• It’s not proper fieldwork, unless you become seriously ill [i.e. “you need to get a disease to be a serious anthropologist”]
  • Learning a foreign language – communication vs. theory of language [the Golden Lions of the Presidential Palace]
  • Three responses to “Global Prosperity Initiative”

Being Invisible

  • Jane Goodall and the Chimpanzees
  • Wearing an Adam Smith tie in an interview about laissez-faire
  • “Being a Westerner” (note, not an American!)


  • Formal interview
  • Informal conversation
  • Direct/indirect observation

Local Knowledge vs. Standing Outside the Frame

  • Hayek: knowledge is dispersed
  • “You can’t see the picture, if you’re standing inside the frame” RS Trapp
  • How to assemble knowledge of time and place?
  • Equip yourself with a hunch, and a broader framework
    • Note: not a theory that predetermines all your evidence
  • Arrive knowing nothing of cultural context
  • See what strikes you
  • Learn culture from locals
    • Do the history books dictate the local behaviour? No! Local culture dictates what goes into the history books. Culture is the lead variable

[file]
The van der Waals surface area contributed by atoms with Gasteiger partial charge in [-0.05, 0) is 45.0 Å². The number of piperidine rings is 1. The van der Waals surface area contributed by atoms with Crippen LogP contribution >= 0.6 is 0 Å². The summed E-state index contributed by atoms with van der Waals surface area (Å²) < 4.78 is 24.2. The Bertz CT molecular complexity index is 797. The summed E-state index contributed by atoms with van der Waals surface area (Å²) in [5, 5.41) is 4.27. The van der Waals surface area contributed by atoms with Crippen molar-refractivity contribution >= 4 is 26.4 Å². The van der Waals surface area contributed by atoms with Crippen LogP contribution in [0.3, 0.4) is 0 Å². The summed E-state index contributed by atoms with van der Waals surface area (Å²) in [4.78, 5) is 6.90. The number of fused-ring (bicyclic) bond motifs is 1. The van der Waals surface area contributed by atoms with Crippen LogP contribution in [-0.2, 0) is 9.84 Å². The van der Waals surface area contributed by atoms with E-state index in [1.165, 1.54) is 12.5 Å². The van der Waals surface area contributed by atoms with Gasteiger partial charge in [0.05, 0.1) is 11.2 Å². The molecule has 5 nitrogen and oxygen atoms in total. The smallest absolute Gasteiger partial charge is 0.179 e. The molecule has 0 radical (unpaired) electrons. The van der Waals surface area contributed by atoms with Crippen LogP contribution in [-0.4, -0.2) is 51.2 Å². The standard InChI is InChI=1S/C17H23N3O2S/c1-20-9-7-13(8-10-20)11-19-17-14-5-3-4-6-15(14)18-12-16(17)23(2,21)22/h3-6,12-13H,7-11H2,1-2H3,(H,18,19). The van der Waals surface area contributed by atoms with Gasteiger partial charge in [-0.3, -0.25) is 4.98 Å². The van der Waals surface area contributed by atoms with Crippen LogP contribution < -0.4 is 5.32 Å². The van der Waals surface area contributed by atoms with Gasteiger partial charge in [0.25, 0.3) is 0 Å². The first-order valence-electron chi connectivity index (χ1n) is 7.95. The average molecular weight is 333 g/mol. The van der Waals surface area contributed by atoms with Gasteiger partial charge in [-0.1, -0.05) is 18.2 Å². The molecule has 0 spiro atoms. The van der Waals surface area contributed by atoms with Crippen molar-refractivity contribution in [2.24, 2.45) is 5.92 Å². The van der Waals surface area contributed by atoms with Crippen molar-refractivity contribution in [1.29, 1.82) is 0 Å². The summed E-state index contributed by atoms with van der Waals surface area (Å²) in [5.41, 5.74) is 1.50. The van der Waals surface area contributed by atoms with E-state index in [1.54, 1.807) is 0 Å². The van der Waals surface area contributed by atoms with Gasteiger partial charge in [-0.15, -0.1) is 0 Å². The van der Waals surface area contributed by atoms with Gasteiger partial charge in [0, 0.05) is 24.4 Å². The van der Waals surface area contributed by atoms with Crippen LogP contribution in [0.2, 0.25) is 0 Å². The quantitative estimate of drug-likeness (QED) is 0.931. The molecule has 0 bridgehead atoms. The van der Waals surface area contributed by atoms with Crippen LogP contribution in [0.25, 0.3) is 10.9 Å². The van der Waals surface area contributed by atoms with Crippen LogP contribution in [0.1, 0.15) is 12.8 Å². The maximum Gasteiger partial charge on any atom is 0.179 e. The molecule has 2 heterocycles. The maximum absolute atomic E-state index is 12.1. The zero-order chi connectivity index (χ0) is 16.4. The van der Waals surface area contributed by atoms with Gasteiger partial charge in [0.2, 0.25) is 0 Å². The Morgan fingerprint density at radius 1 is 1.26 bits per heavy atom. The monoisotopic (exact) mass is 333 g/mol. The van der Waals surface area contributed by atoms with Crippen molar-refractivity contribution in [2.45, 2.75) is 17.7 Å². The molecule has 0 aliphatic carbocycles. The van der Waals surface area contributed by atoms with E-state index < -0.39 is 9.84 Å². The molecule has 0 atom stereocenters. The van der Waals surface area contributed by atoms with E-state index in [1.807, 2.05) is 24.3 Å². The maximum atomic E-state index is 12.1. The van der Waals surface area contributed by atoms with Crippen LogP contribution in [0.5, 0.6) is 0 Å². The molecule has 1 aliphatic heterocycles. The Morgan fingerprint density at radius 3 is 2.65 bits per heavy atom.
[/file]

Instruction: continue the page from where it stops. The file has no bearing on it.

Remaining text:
• Go out with the locals, learn from them
  • Then fill in the gaps, and corroborate, via historical record
  • Your hunch will probably be wrong, the fieldwork rests on your ability to ground it within a strong framework

These are notes for a talk that I gave on doing fieldwork. Out of context parts of them may not make much sense, but if you are interested in this topic send me an email!

Writing “One-Pagers”

A “one pager” is a succinct summary and commentary on either a book or journal article. It is intended to establish that you can grasp the key points of a particular work, and contribute constructively to scholarly dialogue (for advice on how to read an academic paper, see Peter Klein). I first encountered the one pager through Roger Congleton, and have found it to be a highly effective training device to interpret information. As the name suggests, it must be kept to one page.